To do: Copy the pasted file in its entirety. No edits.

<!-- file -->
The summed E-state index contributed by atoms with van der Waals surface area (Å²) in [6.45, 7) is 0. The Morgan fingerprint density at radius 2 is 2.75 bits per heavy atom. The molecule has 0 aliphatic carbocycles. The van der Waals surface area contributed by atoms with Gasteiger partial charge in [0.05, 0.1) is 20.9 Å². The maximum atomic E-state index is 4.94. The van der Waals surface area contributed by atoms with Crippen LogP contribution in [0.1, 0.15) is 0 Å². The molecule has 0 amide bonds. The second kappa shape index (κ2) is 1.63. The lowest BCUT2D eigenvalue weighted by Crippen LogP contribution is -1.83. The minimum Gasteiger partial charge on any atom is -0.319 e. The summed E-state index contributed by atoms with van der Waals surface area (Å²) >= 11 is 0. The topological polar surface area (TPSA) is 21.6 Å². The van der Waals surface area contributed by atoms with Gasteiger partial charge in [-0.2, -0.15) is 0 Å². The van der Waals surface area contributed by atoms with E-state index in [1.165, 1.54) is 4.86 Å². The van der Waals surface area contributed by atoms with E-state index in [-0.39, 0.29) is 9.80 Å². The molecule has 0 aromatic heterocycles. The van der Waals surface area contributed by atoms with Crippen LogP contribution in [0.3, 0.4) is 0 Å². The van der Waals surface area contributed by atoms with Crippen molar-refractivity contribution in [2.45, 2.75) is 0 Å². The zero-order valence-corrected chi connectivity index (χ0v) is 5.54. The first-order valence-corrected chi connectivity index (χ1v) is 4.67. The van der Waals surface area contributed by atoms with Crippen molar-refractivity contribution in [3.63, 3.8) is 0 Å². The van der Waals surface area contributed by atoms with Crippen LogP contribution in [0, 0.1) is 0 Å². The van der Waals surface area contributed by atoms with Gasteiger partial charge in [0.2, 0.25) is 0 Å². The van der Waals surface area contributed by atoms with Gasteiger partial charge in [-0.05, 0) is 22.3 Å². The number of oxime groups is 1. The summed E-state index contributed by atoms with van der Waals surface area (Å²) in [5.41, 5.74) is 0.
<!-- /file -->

The summed E-state index contributed by atoms with van der Waals surface area (Å²) in [6.45, 7) is 0. The Morgan fingerprint density at radius 2 is 2.75 bits per heavy atom. The molecule has 0 aliphatic carbocycles. The van der Waals surface area contributed by atoms with Gasteiger partial charge in [0.05, 0.1) is 20.9 Å². The maximum atomic E-state index is 4.94. The van der Waals surface area contributed by atoms with Crippen LogP contribution in [0.1, 0.15) is 0 Å². The molecule has 0 amide bonds. The second kappa shape index (κ2) is 1.63. The lowest BCUT2D eigenvalue weighted by Crippen LogP contribution is -1.83. The minimum Gasteiger partial charge on any atom is -0.319 e. The summed E-state index contributed by atoms with van der Waals surface area (Å²) >= 11 is 0. The topological polar surface area (TPSA) is 21.6 Å². The van der Waals surface area contributed by atoms with Gasteiger partial charge in [-0.2, -0.15) is 0 Å². The van der Waals surface area contributed by atoms with E-state index in [1.165, 1.54) is 4.86 Å². The van der Waals surface area contributed by atoms with E-state index in [-0.39, 0.29) is 9.80 Å². The molecule has 0 aromatic heterocycles. The van der Waals surface area contributed by atoms with Crippen LogP contribution in [0.3, 0.4) is 0 Å². The van der Waals surface area contributed by atoms with Crippen molar-refractivity contribution in [2.45, 2.75) is 0 Å². The zero-order valence-corrected chi connectivity index (χ0v) is 5.54. The first-order valence-corrected chi connectivity index (χ1v) is 4.67. The van der Waals surface area contributed by atoms with Crippen molar-refractivity contribution in [3.63, 3.8) is 0 Å². The van der Waals surface area contributed by atoms with Crippen LogP contribution in [0, 0.1) is 0 Å². The van der Waals surface area contributed by atoms with Gasteiger partial charge in [0.2, 0.25) is 0 Å². The van der Waals surface area contributed by atoms with Gasteiger partial charge in [-0.05, 0) is 22.3 Å². The number of oxime groups is 1. The summed E-state index contributed by atoms with van der Waals surface area (Å²) in [5.41, 5.74) is 0.